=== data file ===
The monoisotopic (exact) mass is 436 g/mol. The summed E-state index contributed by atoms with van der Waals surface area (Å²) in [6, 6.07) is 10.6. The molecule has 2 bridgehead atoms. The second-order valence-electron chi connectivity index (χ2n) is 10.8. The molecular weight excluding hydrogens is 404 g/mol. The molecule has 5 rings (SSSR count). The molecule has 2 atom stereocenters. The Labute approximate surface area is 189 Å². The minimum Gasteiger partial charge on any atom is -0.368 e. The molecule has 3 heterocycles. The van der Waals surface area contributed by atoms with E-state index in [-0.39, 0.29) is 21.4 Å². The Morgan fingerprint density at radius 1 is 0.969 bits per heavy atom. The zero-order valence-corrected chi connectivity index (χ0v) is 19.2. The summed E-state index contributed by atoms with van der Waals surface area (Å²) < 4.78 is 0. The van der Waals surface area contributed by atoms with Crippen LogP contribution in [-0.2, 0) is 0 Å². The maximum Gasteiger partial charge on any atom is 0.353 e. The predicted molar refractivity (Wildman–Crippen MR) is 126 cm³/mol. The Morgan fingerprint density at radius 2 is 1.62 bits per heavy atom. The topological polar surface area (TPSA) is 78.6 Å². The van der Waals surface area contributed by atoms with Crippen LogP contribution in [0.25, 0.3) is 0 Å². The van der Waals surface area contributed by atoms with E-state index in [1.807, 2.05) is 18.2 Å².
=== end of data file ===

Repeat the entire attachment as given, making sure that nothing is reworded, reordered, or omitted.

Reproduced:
The monoisotopic (exact) mass is 436 g/mol. The summed E-state index contributed by atoms with van der Waals surface area (Å²) in [6, 6.07) is 10.6. The molecule has 2 bridgehead atoms. The second-order valence-electron chi connectivity index (χ2n) is 10.8. The molecular weight excluding hydrogens is 404 g/mol. The molecule has 5 rings (SSSR count). The molecule has 2 atom stereocenters. The Labute approximate surface area is 189 Å². The minimum Gasteiger partial charge on any atom is -0.368 e. The molecule has 3 heterocycles. The van der Waals surface area contributed by atoms with E-state index in [-0.39, 0.29) is 21.4 Å². The Morgan fingerprint density at radius 1 is 0.969 bits per heavy atom. The zero-order valence-corrected chi connectivity index (χ0v) is 19.2. The summed E-state index contributed by atoms with van der Waals surface area (Å²) < 4.78 is 0. The van der Waals surface area contributed by atoms with Crippen LogP contribution in [-0.2, 0) is 0 Å². The maximum Gasteiger partial charge on any atom is 0.353 e. The predicted molar refractivity (Wildman–Crippen MR) is 126 cm³/mol. The Morgan fingerprint density at radius 2 is 1.62 bits per heavy atom. The topological polar surface area (TPSA) is 78.6 Å². The van der Waals surface area contributed by atoms with Crippen LogP contribution in [0.25, 0.3) is 0 Å². The van der Waals surface area contributed by atoms with E-state index in [1.807, 2.05) is 18.2 Å².